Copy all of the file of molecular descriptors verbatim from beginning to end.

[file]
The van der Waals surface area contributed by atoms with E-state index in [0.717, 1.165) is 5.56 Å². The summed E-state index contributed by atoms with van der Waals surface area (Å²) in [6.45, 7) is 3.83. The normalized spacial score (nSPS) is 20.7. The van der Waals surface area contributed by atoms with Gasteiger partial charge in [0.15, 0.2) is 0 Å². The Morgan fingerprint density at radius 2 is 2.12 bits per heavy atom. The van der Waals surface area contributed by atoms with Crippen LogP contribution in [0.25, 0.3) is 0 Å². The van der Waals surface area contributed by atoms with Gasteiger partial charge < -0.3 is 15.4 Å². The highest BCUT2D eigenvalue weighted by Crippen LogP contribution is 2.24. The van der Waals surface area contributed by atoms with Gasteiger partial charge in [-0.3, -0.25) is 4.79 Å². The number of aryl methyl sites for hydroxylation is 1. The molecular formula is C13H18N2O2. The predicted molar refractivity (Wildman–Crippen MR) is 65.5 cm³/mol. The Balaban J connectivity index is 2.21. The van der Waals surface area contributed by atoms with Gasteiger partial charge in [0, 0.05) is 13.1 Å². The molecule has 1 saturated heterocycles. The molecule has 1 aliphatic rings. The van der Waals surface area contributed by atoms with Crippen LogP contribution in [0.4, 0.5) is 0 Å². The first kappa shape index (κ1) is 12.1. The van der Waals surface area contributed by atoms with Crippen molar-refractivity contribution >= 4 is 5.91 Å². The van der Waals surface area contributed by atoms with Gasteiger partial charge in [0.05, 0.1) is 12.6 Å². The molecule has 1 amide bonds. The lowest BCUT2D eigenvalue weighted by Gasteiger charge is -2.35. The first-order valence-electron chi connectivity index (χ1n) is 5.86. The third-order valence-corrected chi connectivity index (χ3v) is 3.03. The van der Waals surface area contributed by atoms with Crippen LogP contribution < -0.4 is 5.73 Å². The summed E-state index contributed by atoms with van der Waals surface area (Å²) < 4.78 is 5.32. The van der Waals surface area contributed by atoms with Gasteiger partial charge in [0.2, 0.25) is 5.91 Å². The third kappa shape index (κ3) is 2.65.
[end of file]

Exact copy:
The van der Waals surface area contributed by atoms with E-state index in [0.717, 1.165) is 5.56 Å². The summed E-state index contributed by atoms with van der Waals surface area (Å²) in [6.45, 7) is 3.83. The normalized spacial score (nSPS) is 20.7. The van der Waals surface area contributed by atoms with Gasteiger partial charge in [0.15, 0.2) is 0 Å². The Morgan fingerprint density at radius 2 is 2.12 bits per heavy atom. The van der Waals surface area contributed by atoms with Crippen LogP contribution in [0.25, 0.3) is 0 Å². The van der Waals surface area contributed by atoms with Gasteiger partial charge < -0.3 is 15.4 Å². The highest BCUT2D eigenvalue weighted by Crippen LogP contribution is 2.24. The van der Waals surface area contributed by atoms with Gasteiger partial charge in [-0.3, -0.25) is 4.79 Å². The number of aryl methyl sites for hydroxylation is 1. The molecular formula is C13H18N2O2. The predicted molar refractivity (Wildman–Crippen MR) is 65.5 cm³/mol. The Balaban J connectivity index is 2.21. The van der Waals surface area contributed by atoms with Gasteiger partial charge in [0, 0.05) is 13.1 Å². The molecule has 1 saturated heterocycles. The molecule has 1 aliphatic rings. The van der Waals surface area contributed by atoms with Crippen LogP contribution in [0.4, 0.5) is 0 Å². The first kappa shape index (κ1) is 12.1. The van der Waals surface area contributed by atoms with Crippen molar-refractivity contribution >= 4 is 5.91 Å². The van der Waals surface area contributed by atoms with Gasteiger partial charge in [0.05, 0.1) is 12.6 Å². The molecule has 1 amide bonds. The lowest BCUT2D eigenvalue weighted by Gasteiger charge is -2.35. The first-order valence-electron chi connectivity index (χ1n) is 5.86. The third-order valence-corrected chi connectivity index (χ3v) is 3.03. The van der Waals surface area contributed by atoms with Crippen LogP contribution < -0.4 is 5.73 Å². The summed E-state index contributed by atoms with van der Waals surface area (Å²) < 4.78 is 5.32. The van der Waals surface area contributed by atoms with Gasteiger partial charge in [0.2, 0.25) is 5.91 Å². The third kappa shape index (κ3) is 2.65.